Leaving isn’t easy. Ending something never is. But sometimes people are trapped by inertia. Why? Because they will tell you they owe something to their employer, because they have a contract, because they have to stay two, three, five years before moving on. If you are burdened by one of these arbitrary constructs, ask yourself why.  You know yourself. Is your job making you sad or angry or frustrated? If you have experimented with the suggestions we offered in the last post: developing networks; using employer perks to build your resume; tweaking your job description, and you are still sad, mad, frustrated, maybe it’s time you thought about going. Don’t write the script about why you can’t, start looking, just apply. Remember, a museum has to say yes before you even get to interview, and if you are lucky enough to get an offer, you can always say no. So be bold. You got into this field because you liked it; liking the field isn’t a reason to condemn yourself to a horrible work situation.

And here’s a P.S. about leaving, for those of us who are baby boomers. We came of age when graduate student loans were small(er); many of us presided over organizations during the golden age of history museums; and now many of us are lucky to be leaders. And while there are a million mitigating circumstances to keep us in place–paying for children’s college loans; waiting for retirement funds to recover from 2008; any number of family situations—we need to be self-aware. Know when work life is more about repetition than innovation. If it’s the former, be gracious. Step aside. Leave at the high point.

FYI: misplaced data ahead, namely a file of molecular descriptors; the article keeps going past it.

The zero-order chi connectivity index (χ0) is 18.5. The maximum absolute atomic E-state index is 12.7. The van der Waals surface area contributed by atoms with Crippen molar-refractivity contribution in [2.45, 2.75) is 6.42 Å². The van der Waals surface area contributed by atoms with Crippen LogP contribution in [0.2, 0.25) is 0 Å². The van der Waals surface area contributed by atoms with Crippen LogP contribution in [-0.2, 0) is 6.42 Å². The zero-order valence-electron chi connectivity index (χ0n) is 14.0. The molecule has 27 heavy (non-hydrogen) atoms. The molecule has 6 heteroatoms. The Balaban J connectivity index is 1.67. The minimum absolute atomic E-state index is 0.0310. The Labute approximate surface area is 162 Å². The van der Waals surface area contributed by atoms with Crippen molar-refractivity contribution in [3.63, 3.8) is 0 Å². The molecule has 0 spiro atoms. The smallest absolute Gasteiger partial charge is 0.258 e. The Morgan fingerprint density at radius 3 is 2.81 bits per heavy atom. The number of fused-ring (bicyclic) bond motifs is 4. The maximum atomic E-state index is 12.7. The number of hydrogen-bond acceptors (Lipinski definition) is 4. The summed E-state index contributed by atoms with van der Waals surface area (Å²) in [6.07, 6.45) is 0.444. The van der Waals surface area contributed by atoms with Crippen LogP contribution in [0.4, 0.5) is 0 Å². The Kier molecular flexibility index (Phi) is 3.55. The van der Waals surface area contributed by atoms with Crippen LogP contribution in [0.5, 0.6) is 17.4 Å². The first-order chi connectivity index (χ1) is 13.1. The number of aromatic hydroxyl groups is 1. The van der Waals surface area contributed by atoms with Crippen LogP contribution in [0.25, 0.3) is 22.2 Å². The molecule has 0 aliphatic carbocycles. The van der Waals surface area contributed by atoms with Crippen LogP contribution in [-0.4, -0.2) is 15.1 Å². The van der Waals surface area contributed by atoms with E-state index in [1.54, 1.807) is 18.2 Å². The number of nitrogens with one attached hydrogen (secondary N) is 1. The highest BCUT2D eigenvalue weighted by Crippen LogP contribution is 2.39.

Thinking of quitting? Tell us your thoughts.

When the Leadership Isn’t Good

frustration aheadThere’s a presumption in these blog posts that most museums leaders are good at what they do.  Or at least that they strive for something beyond mediocrity and plain vanilla management. And that their employees do, too. We’ve met enough really great leaders to know that not everyone in museum land is struggling with bad leadership. But it’s probably too much of a Kumbaya moment to believe everyone out there is blissful, so we’re going to use this post to try and think about what to do in the case of failed leadership.

One of the most problematic things about working for or with a poor leader is that it’s not always something you can talk about objectively or even constructively. Friends are sympathetic to a point. Spouses, partners and significant others take your side and feel angry for you. Therapy’s not for everyone. Then there’s quitting. That’s obviously a solution, but it’s often not the easiest. So here, in no particular order, are some thoughts about being an employee when the leadership is weak:

  • Make sure you know what it is you’re supposed to do. Sounds simple, but it’s amazing how many organizations haven’t updated their job descriptions. Is your skill set lightyears from your job description? Making sure the two are in synch may change expectations–yours or your CEO’s.
  • Take care of yourself. Check in. Don’t allow yourself to be used, made uncomfortable or insulted. Ignorance is not an excuse.
  • Take ownership for what you can control. If your institution allows one professional development opportunity a year, make sure it serves your needs. If you are allowed to take an online course at work, make sure it builds your resume, not just the organization’s.